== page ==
There are many cases in humans of genetic diseases such as
cystic fibrosis, sickle cell anemia etc, all of which
only occur if the genotype is homozygous.
Individually they are rare, presumably because they are deleterious.
But there are potentially many genes subject to recessive mutation of this kind.
Selection at such loci is usually modelled as follows:
||1 - s
It is still an open question as to whether inbreeding depression is entirely due to
deleterious recessive genotypes, or whether at some loci heterozygous genotypes are
advantageous over both homozygous genotypes.
||1 - s1
||1 - s2
Measuring inbreeding - DNA and Runs of Homozygosity (ROH) (Advanced topic)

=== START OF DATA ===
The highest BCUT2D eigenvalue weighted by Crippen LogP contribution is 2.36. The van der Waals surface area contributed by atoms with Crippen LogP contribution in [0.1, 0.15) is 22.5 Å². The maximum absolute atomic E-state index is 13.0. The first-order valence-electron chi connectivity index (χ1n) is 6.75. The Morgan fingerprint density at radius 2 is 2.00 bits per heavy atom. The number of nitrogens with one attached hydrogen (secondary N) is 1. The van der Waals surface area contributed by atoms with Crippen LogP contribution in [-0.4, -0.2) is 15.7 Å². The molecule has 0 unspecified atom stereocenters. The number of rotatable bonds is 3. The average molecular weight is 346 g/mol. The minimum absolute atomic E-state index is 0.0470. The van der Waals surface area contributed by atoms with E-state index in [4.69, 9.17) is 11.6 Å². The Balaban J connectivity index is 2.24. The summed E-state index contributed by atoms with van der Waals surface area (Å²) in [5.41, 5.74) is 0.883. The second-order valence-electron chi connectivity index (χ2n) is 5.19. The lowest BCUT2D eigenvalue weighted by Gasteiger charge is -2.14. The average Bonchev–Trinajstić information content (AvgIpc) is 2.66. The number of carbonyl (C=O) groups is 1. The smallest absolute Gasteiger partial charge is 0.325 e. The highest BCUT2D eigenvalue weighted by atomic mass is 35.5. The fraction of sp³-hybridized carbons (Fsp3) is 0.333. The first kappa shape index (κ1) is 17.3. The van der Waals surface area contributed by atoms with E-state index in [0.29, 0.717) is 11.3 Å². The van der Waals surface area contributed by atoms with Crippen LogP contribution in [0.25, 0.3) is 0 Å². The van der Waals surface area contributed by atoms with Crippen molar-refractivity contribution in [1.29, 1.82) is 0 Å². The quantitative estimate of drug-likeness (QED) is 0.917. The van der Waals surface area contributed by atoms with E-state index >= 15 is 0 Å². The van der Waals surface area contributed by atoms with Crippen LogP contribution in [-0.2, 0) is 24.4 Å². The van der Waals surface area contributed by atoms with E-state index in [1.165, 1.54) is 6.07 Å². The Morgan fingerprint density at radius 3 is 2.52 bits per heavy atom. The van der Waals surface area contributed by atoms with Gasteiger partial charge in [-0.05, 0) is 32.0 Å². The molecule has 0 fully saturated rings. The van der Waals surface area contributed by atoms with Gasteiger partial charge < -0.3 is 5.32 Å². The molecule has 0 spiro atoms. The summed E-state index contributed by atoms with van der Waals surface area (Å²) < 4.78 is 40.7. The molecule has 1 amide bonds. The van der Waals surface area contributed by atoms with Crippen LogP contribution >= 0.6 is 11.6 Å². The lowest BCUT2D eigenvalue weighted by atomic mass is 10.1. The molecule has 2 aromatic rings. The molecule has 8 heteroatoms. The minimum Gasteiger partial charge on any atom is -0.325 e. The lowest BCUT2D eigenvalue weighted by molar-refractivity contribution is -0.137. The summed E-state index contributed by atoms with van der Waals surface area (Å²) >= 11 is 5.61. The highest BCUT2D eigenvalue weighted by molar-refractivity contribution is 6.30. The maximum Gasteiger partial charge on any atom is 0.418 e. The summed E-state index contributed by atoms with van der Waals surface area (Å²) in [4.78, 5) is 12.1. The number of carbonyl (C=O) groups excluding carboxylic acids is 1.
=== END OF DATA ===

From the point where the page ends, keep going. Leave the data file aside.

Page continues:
The ease of DNA sequencing has opened up the possibility of directly estimating inbreeding.
There are now many species for which a genome sequence is available, and for which
runs of homozygosity in an individual can be estimated.
Sites in the DNA where differences have been found in populations are denoted as SNPs
olymorphisms, usually with two different bases.
These just have to be shown to be homozygous
in an indivdual, ie AA, CC, GG or TT.
A closely related topic is the detection of matched sequences in humans.
You may have submitted your DNA to a commercial DNA sequencing company, and found that
it was possible to detect relatives by DNA homology.
The figure shows an example of the matching of chromosomes for a first-cousin relationship.
ROH can be detected directly from DNA sequences. It may seem surprising that sequences from
different individuals, rather than from the same individual, can be matched in the same way,
since sequencing detects pairs of DNA bases rather than single DNA bases.
On the other hand, sequence matching implies the matching of single DNA strands.
As shown in the diagram below, it is possible to tell approximately where the
matching starts and ends.